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Braces are devices used in Orthodontics to align and straightened teeth, in order to improve the way the teeth look and to create a nicer smile. They are also used to improve the total facial structure in the area of the jaw and mouth so your child will be less likely to have tooth decay, gum disease, and jaw problems, and also have better ability to chew. Braces may be made of metal (stainless steel) or clear "invisible" ceramic or composite brackets.

An orthodontist is a specially-trained dentist who straightens teeth (orthodontics) and alters bone growth in the jaw (dentofacial orthopedics). In addition to braces, an orthodontist may employ other appliances like headgear, palatal expander, fixed or removal habit appliance or retainers.


Crowns are full-coverage restorations that are used to cover a tooth that is likely to break, or is too broken down to be restored with a filling. They are most commonly done after root canal treatment, or when a large filling wears out. The larger the hole made by a cavity that has to be treated, the more likely a crown will be needed. Even after a filling is put in a large cavity, the tooth with the cavity is more likely to break. Keep in mind that the jaw muscles are the strongest in the human body. Teeth are subjected to tremendous pressures. Crowns ride over the weakened tooth, providing strength and protecting the tooth against breakage. A broken or cracked tooth is a far more serious matter and much more difficult to treat. Crowns prevent this, as well as making for a nice smile. Any decay is removed from the tooth and it is shaped to accept the crown. While most "permanent" crowns are made of high-strength porcelain over gold alloy, ceramic material, or gold, most children will have a stainless steel or porcelain-facing stainless steel crown to reduce the total cost of treatment on baby teeth (temporary crown).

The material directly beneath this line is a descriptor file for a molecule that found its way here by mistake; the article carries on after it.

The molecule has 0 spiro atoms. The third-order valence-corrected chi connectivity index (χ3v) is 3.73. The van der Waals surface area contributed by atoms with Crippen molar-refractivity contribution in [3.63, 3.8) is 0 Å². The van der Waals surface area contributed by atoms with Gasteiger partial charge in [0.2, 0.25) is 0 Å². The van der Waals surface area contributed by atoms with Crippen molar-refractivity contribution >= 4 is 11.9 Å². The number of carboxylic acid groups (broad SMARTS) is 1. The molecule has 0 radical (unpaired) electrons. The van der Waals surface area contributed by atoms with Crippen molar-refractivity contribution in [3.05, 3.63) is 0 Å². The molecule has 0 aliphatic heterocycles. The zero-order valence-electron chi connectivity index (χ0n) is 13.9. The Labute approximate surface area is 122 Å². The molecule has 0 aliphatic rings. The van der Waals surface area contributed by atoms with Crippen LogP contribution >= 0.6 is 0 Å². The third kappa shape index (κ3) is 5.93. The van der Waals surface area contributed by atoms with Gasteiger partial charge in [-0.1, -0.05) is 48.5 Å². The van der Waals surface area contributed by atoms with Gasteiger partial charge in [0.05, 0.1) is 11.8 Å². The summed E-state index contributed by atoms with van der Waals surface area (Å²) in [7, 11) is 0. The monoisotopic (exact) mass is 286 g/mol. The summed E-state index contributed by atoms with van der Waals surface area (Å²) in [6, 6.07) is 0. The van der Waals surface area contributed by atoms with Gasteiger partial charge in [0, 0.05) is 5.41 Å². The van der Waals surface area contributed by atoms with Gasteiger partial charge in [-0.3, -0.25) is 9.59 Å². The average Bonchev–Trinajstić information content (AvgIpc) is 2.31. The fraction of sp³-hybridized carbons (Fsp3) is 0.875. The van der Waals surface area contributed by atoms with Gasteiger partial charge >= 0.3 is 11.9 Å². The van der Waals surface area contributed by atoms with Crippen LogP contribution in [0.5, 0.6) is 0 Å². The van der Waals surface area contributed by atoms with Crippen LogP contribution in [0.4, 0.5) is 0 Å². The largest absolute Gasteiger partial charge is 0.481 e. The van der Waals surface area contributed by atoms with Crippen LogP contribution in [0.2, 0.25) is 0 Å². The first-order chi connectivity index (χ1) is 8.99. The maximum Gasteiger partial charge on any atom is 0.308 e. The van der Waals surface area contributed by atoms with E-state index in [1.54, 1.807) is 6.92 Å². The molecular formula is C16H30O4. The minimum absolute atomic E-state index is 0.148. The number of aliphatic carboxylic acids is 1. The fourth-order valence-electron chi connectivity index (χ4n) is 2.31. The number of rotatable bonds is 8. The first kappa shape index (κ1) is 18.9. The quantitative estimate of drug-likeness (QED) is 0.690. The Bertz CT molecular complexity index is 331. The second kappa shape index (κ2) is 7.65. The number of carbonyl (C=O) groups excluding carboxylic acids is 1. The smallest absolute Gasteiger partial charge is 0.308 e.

TMJ stands for temporal-mandibular joint. Temporal, as in the temple area of the skull; mandibular as in the mandible, or lower jaw; joint as in it's where the head and jaw meet. Problems in this joint may be caused by a misalignment of the teeth, trauma, or excess muscle tension. Aside from the two bones that meet there, cartilage buffers them and five muscles are involved in the area. If something goes wrong a good deal of trouble can result.

Problems in this area can cause:

  • Headaches
  • Earaches
  • Trouble/soreness in opening and closing the mouth
  • Clicking or popping of the jaw
  • Pain in the jaw muscles
  • Soreness in the area, sometimes extending to the face

Dental treatments for the condition can include replacing missing teeth, moving teeth, adjusting the bite, filling gaps between teeth, etc. There is no one solution that is right for all cases. Sometimes a plastic mouthpiece is used to prevent clenching or grinding that is contributing to the problem. If untreated and taken to extremes, surgery may be required to repair a badly damaged joint. Fortunately, the condition is rare among children.



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